How Creative Are You

May 23, 2010

by Leslie Zeigler

Ageless Body Timeless Mind

In thinking about what to blog about today,  I came across a book that I bought a long time ago but never really read.   It is called Ageless Body, Timeless Mind by Deepak  Chopra.   I started to look through it and came across a wonderful chapter that speaks about the  value of creativity.  He talks about how the “deepest  reality you are aware of is the one from which you draw your power.”  He goes on to say that  a more profound power than being aware of the material world is one’s creative power shaping mind and body. He adds that power expresses itself through your own personal creativity. When you are being creative, you lose track of time – “only the flow exists”

Here are seven traits shared by  people who are  highly creative  and “know they are the source of their own power.”

l.They are able to contact and enjoy  silence

2.They connect with and enjoy nature

3.They trust their feelings

4.They can remain centered and function amid chaos and confusion

5.They are childlike-they enjoy fantasy and play

6.They self-refer-they place the highest trust in their own consciousness

7.They are not rigidly attached to any one point of view -although passionately committed to their creativity, they remain open to new possibilities

I hope that this might inspire some thoughts and feelings about being creative.  And perhaps offer  something to think about as a break from  the stress most of us feel in this new culture in which we are living where technology so dominates our life.  We all need to take mini-vacations every day. even if only for a brief time (fifteen minutes is better than nothing),  to not check our cell, our blackberry, and our email and to not let the culture   determine how we spend our precious free time.

I will blog in the future about how to develop and strengthen these traits.


Just Do It?

May 13, 2010

Posted by Deborah Atherton


Even before Nike adopted this phrase, it was extremely prevalent in our culture.

It has a nice ring – just do it – forget all your hesitations and second thoughts, stop procrastinating, pull yourself together, and take the leap!  Perhaps someone has even told you this about a creative project (or career) you’ve been thinking of undertaking, or a ritual you’ve been trying to establish.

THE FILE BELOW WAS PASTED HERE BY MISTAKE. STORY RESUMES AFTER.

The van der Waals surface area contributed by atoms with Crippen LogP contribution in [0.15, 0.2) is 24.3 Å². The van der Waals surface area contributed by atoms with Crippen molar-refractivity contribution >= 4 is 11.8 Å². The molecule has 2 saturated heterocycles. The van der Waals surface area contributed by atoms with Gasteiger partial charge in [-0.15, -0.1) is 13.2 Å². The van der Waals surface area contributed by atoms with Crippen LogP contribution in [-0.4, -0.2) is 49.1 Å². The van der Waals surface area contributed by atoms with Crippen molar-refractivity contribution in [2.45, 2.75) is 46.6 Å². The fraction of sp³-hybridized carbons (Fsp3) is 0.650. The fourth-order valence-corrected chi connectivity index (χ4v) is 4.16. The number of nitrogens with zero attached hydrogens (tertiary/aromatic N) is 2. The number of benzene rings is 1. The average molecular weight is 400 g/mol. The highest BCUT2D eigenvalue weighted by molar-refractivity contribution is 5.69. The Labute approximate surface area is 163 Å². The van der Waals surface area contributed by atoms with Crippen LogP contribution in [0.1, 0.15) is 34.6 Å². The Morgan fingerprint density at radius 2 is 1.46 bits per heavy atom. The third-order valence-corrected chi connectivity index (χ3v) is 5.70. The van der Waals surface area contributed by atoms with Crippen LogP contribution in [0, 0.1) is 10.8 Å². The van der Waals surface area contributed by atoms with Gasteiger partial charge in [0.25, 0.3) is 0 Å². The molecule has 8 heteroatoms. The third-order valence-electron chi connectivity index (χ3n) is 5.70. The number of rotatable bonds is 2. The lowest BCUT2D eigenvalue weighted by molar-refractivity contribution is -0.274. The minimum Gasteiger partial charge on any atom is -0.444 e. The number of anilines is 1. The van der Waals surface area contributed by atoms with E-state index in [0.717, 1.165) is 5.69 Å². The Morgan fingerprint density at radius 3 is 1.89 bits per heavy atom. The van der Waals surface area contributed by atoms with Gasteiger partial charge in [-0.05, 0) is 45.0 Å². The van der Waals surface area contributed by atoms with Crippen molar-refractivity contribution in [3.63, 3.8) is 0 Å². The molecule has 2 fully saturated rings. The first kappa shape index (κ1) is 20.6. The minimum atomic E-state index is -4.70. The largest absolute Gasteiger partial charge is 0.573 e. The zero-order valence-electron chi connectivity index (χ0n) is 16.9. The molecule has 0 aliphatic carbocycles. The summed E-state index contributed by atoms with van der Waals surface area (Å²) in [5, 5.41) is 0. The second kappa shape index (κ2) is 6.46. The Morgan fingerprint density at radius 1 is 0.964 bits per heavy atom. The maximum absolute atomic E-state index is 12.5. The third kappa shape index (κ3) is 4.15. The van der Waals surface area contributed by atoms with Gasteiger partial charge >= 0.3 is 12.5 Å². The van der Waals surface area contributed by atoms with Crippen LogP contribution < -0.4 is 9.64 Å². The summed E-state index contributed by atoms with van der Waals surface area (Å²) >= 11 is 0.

Fine for Olympic skateboarders, but maybe it doesn’t work quite that way for you. It sure doesn’t work that way for me. And according to psychologist James Prochaska, who is perhaps best known for his statement that “change is a process, not an event,”  it doesn’t work that way for most people.  Studies done by Dr. Prochaska at UCLA have demonstrated that the process of actually doing something new—making a behavior change—begins in “pre-contemplation” – you aren’t even sure what it is you are thinking of doing yet—maybe you are asking yourself some questions, doing some self-exploration.  The next phase is contemplation – you’ve identified the action you are thinking of taking, but you are sitting on the fence about it, weighing the pros and cons.     If you can convince yourself to act, you proceed to preparation—take a few small steps. You go out and buy the watercolor set or camera; you get that new laptop you’ve been thinking about for two  years; you borrow a guitar from a friend and strum a tentative chord or two; you tweak your resume.  Or you meet with a new potential collaborator, file away or store all remnants of your last project to carve out some working space, and clear a little time on your calendar.

Then, finally, having thoroughly convinced yourself it is possible, you may actually be ready to do it.  Which doesn’t mean you will keep doing it—if you’re trying to do something like set up a daily writing or practicing ritual, for instance, the UCLA studies say you need 4-6 months to trust that as a real change.  Otherwise, back to contemplation!

This isn’t to say that you won’t wake up tomorrow at 3 AM with the greatest inspiration of your life, cast the covers aside, and start working on it immediately.  In that case, please, Just Do It! But I’m willing to bet that in the months before, you have already set the stage for that creative breakthrough, and the materials and resources you need in that moment will be mysteriously close to hand.